The Courier News from Blytheville, Arkansas on May 18, 1950 · Page 7
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The Courier News from Blytheville, Arkansas · Page 7

Blytheville, Arkansas
Issue Date:
Thursday, May 18, 1950
Page 7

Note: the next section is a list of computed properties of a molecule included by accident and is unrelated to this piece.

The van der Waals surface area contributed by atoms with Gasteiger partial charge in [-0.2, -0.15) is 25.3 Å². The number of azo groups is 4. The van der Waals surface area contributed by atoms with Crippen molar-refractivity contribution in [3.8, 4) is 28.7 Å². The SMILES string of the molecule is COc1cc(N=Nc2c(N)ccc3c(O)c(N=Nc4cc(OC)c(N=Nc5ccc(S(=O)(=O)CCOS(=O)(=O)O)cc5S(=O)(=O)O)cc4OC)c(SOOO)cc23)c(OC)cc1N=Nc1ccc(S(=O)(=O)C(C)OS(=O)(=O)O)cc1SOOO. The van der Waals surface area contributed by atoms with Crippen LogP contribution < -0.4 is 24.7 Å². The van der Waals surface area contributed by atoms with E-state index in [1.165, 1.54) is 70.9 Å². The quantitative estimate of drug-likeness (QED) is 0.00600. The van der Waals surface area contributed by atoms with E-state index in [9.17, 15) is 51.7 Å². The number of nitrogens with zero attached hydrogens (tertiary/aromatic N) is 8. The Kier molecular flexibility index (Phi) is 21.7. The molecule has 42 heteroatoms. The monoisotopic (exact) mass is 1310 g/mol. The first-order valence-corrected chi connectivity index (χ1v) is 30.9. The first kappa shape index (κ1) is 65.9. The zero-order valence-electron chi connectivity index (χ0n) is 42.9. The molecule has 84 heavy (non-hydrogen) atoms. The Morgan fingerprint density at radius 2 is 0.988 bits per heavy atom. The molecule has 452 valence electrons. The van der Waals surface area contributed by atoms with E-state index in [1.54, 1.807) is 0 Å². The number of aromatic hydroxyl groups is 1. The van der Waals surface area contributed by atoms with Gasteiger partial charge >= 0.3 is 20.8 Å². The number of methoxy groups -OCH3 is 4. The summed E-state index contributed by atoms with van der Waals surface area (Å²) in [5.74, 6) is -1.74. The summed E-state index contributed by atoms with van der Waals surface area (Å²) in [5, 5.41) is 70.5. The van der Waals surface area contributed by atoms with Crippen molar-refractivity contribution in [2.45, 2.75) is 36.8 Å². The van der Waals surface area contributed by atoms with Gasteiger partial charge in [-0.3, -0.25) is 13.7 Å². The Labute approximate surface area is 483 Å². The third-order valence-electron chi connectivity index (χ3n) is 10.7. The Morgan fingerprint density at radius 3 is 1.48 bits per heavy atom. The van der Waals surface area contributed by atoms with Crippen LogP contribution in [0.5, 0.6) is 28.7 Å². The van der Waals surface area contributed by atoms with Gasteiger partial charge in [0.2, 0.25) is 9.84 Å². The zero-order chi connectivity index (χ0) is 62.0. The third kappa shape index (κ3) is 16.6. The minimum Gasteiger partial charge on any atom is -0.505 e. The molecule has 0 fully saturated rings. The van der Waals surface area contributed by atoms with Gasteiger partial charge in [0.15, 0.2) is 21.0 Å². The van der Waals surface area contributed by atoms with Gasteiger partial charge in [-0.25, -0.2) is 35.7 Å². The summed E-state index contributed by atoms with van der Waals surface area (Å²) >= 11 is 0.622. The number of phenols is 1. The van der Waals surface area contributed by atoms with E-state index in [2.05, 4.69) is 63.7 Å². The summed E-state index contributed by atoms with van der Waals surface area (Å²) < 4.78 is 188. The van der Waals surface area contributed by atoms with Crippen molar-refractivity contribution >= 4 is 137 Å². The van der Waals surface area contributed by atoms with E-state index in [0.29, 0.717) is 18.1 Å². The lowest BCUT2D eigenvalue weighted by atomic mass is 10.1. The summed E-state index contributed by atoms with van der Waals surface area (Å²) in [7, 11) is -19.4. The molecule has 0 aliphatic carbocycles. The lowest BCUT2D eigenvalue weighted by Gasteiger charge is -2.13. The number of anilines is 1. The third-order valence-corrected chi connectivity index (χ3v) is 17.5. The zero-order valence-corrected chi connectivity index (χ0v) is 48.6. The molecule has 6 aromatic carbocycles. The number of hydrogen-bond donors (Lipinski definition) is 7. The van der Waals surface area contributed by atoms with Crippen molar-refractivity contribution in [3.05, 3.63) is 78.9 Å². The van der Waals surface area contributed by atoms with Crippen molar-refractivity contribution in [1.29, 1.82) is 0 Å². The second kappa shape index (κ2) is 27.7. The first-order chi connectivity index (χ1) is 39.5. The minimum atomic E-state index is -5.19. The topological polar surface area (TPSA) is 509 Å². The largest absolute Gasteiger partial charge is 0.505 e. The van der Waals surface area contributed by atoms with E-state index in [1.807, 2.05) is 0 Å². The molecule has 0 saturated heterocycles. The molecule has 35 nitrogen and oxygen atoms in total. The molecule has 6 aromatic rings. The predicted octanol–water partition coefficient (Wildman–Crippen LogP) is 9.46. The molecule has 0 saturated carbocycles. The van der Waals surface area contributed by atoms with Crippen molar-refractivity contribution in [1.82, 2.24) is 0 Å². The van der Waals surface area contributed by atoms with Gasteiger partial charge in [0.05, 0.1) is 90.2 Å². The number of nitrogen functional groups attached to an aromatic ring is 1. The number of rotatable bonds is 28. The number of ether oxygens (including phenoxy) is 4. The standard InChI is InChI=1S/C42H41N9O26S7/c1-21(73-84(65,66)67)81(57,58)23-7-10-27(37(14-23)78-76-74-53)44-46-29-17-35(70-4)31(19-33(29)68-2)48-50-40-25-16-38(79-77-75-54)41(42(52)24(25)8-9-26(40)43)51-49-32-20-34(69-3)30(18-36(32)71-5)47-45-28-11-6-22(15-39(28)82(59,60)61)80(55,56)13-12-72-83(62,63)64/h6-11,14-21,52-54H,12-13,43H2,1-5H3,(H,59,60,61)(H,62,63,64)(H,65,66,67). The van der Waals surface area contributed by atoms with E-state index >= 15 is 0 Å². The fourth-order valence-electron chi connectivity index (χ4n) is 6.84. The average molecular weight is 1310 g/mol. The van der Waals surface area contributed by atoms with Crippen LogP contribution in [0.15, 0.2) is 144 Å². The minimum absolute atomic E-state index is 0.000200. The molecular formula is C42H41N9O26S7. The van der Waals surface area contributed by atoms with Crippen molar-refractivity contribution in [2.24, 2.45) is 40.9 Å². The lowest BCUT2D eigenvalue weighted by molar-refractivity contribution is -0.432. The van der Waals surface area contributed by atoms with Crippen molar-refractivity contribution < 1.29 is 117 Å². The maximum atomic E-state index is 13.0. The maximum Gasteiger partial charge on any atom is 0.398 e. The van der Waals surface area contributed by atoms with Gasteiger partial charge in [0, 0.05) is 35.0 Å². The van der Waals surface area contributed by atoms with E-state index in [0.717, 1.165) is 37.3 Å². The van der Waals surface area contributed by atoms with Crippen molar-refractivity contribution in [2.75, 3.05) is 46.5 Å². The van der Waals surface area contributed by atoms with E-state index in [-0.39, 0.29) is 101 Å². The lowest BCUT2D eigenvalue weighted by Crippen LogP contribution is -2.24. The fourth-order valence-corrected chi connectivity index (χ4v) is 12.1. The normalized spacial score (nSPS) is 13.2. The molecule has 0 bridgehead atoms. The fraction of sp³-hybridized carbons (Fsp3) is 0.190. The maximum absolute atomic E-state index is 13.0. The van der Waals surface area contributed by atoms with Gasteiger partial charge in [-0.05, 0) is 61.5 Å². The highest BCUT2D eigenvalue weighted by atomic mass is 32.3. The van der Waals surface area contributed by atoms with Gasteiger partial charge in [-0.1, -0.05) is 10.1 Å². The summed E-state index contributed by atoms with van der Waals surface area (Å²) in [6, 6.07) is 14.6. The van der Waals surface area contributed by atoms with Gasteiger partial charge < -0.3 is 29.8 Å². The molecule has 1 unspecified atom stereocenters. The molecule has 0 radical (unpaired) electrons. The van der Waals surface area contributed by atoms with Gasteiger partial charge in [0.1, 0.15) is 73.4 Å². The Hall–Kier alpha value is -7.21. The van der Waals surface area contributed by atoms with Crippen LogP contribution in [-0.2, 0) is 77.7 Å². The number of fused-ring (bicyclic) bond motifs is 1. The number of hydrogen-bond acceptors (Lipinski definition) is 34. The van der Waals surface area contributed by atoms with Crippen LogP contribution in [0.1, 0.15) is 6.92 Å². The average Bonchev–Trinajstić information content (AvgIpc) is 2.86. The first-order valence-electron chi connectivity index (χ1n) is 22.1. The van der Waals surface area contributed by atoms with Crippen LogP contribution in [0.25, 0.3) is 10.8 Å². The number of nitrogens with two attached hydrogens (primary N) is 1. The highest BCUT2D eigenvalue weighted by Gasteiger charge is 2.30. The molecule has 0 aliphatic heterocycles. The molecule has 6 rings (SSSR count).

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THURSDAY, MAT is, 1950' (ARK.) OOURTEH Congress Certain To Vote Changes in Social Security Act By JAMKS .MARI.OW WASHINGTON, May, 18.'t/D-Thls year Congress «ems su« to change Hie Social Security Act which was pa.wd in IMS. : The proposals Congress is con-* ,^_ ; : '- sidering would broaden the present act In many ways. For example: Increase the size of old-nee installs. Now tlie minimum pen- to a covered worker who retires at fi5 is $10 a month. But the 'average pension being paid Is $25. The. most any retired worker can draw now Is around S4S a month. 2. Allow more people lo be covered by the net's benefit-;. Many millions of workers won't get those benefits because they're in non- covered Jobs. In fact, only about 3S.OOO.OOO of this country's 60,000.000 workers arc in "covered" jobs .at any one time. Senate Still lo Act Only about 2.900,000 people—this includes retired workers and their wives and the widows and children of covered workers who died before reaching 65—are how drawing the government, pay. At this moment, no one can say exactly what, changes will be made in the present law except that pensions will be increased and more people will be covered. This is why no precise prediction can be marie! Late In IQ49 the House passed bill to change the present law. The at 65 can gel—present law, about 545 3 month; House bill, *64; Senate bill. 172. Since a retired, covered worker's wife gets a peasion half th»t of husband's when she reaches «5, the most a couple can get U: present law—67.50 a month; House bill, $96; Senate bill. HOS. These ne»' maximum* provided by the House and Senate bills apply lo a worker now retired in future years would be higher, perhaps double the present maximum. Workers totally and permanently disabled; Under present law there's no government pension for a worker who becomes totally and permanently disabled. The Senate bill would keep it that way. leaving the present law unchanged. But the House bill would give such a worker » pension. Would Cover More Job* Workers in covered lobs: Under present law workers in these jobs are not covered by o!d- iise pensions: self-employed, farm workers, domestic servants, em- ployes of the federal and state Portageville News Bf Mr*. Raymond Toomb* . !*••* m full Senate hasn't yet tackled the subject. But after months of work, the Senate's Finance Committee finished preparing a bill for the full Senate lo act on. The Senate is expected to its committee's bill pretty much ns is. But since the bills passed by both jfcXlses will wind up beine riifler- ^Zv both Houses—by agreeing to changes in their respective* bills— will have to agree on a single, compromise bill. Here arc some comparisons on a few of the main points In the law as it stands and as it would be changed bv the House and Senate bills:" Pension Rale Would f.n Up Old-age .pension: Minimum for a worker retiring at 65 — present law. S10 a month; H-IJEE bill. {25: Senate bill. S20. The maximum a worker retiring governments, railroad workers and .employes of non-profit organUa- I tions. such as charitable, religious, educational institutions. Under the House bill about 11.- OOO.onn of these non-covered workers would come finder coverage. The Senate bill would open the door to 10.000,000. Social Security tax: The Social Security benefit-; under present Inw are" paid for by a tax of three per cent on the first $3.000 of a covered worker'* salary. Of that, the worker must pay one and one half per cent, the employer one and one half per cent. Under the House bill, the tax rate would go up. starting with two per cent each on the employe .and employer Uotal of four per cent) in 1951 and racking a peak of three and one-fourth per cent on each itotal. six and one-half per centl in 1970. This increased tax. Bultci Kn(«n A ttray .n calibre bullet entered the home at Mrs. T. A. Lee Friday around noon. It passed through > bedroom window directly over her wwlng machine where »h« h»d been «t»ndlng only & few minutes previously^ Mrs. Le« waa unhurt. Officer* searched the mre« for persons carrying firearms but found none. PTA Meet* Portagevllle's PTA met Wednes'.v in the gymnasium Friti Starmer In churge. Mrs. Bailey Rutledge and Superintendent L. O. Wilson were on the program. Mr. Wilson reported on the hot lunch, room program. Mrs. Ellin Kimea 1 room won »t- tendance prize. Serial Note* Mrs. Bernard DeLisli> was hostess to members of the Merry Matrons club Friday when honors went to Mrs. Margaret Casey. Mrs. Nell Smalley. Mrs. I,eo Klllian »nd Mrs. Ben Sepal. .. Mr. and Mrs. Levellj Lesieur entertained with a dinner Mother's Dav in honor of Mrs. Mary Phillips. Members of the Business Women's Circle or the Baptist Church enl=ilnln»d Thursday at the church with a lea in honor of their mothers. Members of the el?hth grade class of the Parochial School, accompanied bv the Rev. S. P. Stock- InR Mrs. Moddy Richardson and Joe Carter made a trip lo Memphis Mondsv. . Sunday will be "Pull Attendance dav at the Baotlst Church. The Wednesday bridfre club was entertained last week with a luncheon in the home of Mrs. Edith Lar- sent.. Honors went to Mrs T A Lee. Sr.. Mrs. drover Meatte and Mrs. .Mnrftaret DeLIsle. Mrs. Dacus entertained last Friday with a party honoring her daughter, Alecia Ann. on her 10th birthday. Carolyn DTCUS and Anna Beth Crockett assisted. starting In 1951. would be on the first t3.60fl or -salary instead of (he present 13,000.. Under thf senate bill the present rirst-$3.000-of-salary would lie kept as the amount of salary could I be taxed. The. rate of ti x would ' go up. starting with two per cent each on the employe and employer Itotal. four per cent) in 1S56 and reaching a peak of three and one- fourth per cent on each (total, six and one-half per cenl.K U.S. Embassy Worker Held For Espionage SEOUL. May 1R. (/!';--A Korean translator employed In the u. S. embassy here has been arrested on a charge of espionage. Police Chief Kim Tal Sun said the translator Is Kirn Woo Sik, 23. He had ben employed in the embassy since 1941 as a clerk In the consulate and since the winter of last year as reporter and Interpreter for the political section of the em I) assy. The chief said the translator told him'!il.s life had beer, threatened by Communist North Koreans unless he obtained information tor them. The chief said Kim had supplied data for about 10 months but had • never informed police. A spokesman for the embassy said no statement would be issued until the affair had ben investigated A minor official said. Kim had al- sembly and served as translators nt tcnde dopen sessions of the as- open meetings of assembly members and u. S. officials, "All the infori atlon he obtained for us was available to anyone," this .jflicial said. The arrest of Kim followed apprehension of another Korean several dnys ago. The police chief said the first Korean confessed and Implicated Kim and a third person not yet arrested. Hot Springs Man Heads State AFL FORT SMITH, Ark.. May 11. W) — Charles W. Monery of 'Hot Springs will head the Arkanws Federation of Labor (APT,) for another year. He was re-elected president here yesterday u llie federation closed its annual convention. Next year the labor organlxnUon will meet in TexarJcaim. lister Newland, Little Rock city electrician, was elected vice president, and S. V. Zinn. North Utlle Dock, was re-elected secretary- treasurer. The federation named an execu- livc board, which Include* J. D. MePherson. Pine muff; Wayne Glenn. Camrien, and H. O. Bryan. Joncsboro. $1,000,000 Dope Ring Smashed QALVESTON. Tex.. May 18. <H-,~ Federal and local officers claim to have broken up a -SI,000,000 dope ring which bought hereoin from New York racketeers with marihuana smuggled from Mexico. About 50 suspects were arrested yesterday in a day-long series of raids on taverns and rooming houses in this gulf coast area. Preliminary hearings on federal ! narcotic charges were held for 12 j defendants late yesterday. Including ! three men which officers pointed i out as ringleaders. Hearings for three others are scheduled today. : Atom Building Blueprints Disappear But Are Found Untouched 2 Hours Later N'KW YORK. May IS. i/l'j—Some of America's atom blue-print.-! were missing for two hours yesterday but authorities blamed joyriders and not atomic spies. Raymond Cabre, W, of pAlchogue, N. Y., driver of a gov .-111110111 car. went into a Brooklyn restaurant for lunch. In the auto were ten ion-secret Atomic Energy Comuiis ion blueprints dealing with con- •tniction work al Hrookhaven National laboratories at Upton. lstt\f> Island, N. Y. Cable left the keys In the car. Afler lunch lie discovered the car was gone, police radio c?,rs sped to all bridges, ferry slips and main highways lending out of Brooklyn. Two hours later, police found the car abandoned near Coney Island, The papers wete inLict. Police snid the object of the theft appeared to be ••joyriding,'- 1 '/"or men and /^A v ^\ /J) \ \r ^C young men!\°d '^ l ' AP & L to Sell Bonds WASHINGTON. May 1R. Itn — Arkansas Power and Light Company, Little Rock, Ark., has requested Securities nnd Exchnngc Commission permission to sell $6.000.000 of 30-year first moilgn liontls and IM.OflO shares of *100 T'*r preferred slock. Here's thf smart way to jtretch your rtio dollar! Every Randcnfc (hoe givsi you sturdy construction, smartest ityl«, solid comfort...and al a pric* you'H cheer about! Comt in ioon . . try on i pair... and lei your fee i convince yoitl Priced from 6 95 to7 95 R^ndcraft SHOE: MORE FOR YOUR SHOE DOLLARS Gift Suggestions FOR THf Girl Graduate FRY RS This week you con serve that delicious southern-style fried chicken to your family at a real saving. These fryers are tender, fat birds that have been killed and dressed for us. Buy two this weekend. 1. In costume jewelrr choose, matching necklaces and ear rings cf rhineslonc nr white scrri bead, .white or pastel pearls, scalier pins, hrarr.lcls. See our selection. ?.U>0 lo 7.50 2. ridiichl her with famous sheer Mojud nylons (51 ;an«r, 15 denim or ricturrMjnc nylons with (be very popnlar picture-frame heel. ?1.50 lo $2.25 .V Make .Tnur chnice from the finest nationally artvrrllsed lingerie . . panlics, slips, half- slips, pajamas, ffowns . . . whrlh- rr you wish nylon jersey, crepe, all nylons, sugar-spun balistc or satin. 7!)c (o ?12.<)5 COFFEE Maxwell Hous* or Old Judg« ib. 69c *• The style nf purse she'd likr is here . . . and yon can sefrcl from summer slraws, hflmhoo, white plastics and Hnrns, corrir. Mark patent, nr Kenulnfc leather hags tn many, many colors. -?1.99 tO -V Kcre are the name* she knows are a sign of quality. , . Miss Swank. Ship 'N Shore, Personality . . . tailored, dressj. anil peasant styles. . . In pretti c«i- ton baliste, dressj nylons, and «m»rl tailored Hnena. $1.99 lo $5.99 We Gift Wrap At No Extra Charge FEINBERG'S Choose Your Washing Powder—OXYPOL DUZ°MIDE fc Ut Swiff's. Nil. 1 tall can 1'ORK & Halves, h'vy svmp KF.M'TF.K BEANS 3 f.290 PEARS J>,,M5f Silver Mine, Croitm Slyle Devil's l'"i>ntl. wit' Swinsduwn CORN Nn criOji CAKE MIX ?. f(ir 390 Hnnl's fino flavored TOMATO <i small <-;ins nr .'! lat^r- SAUCE ran 50 PET MILK 350 CANE SUGAR 10 - 85 Golden Ripe Bananas 2 Lbs. For 25 c Finesr Quality Swift's Premium SLICED BACON - Lean Tender PORK CHOPS - Ib. 55? - lb.49? Adniir.-tlinn U. S. No. I Kcds COFFEE ...„, 74ji POTATOES S2 T' Hrd. ripe slit-ing i|u;ility flood Crnde T()I1,KT TOMATOES it'150 TISSUE 6 fw 250 FREEMAN-HENLEY GROCERY AND MARKET \Vcsl Main — Across from The Lots & !,ols of Free Parking Space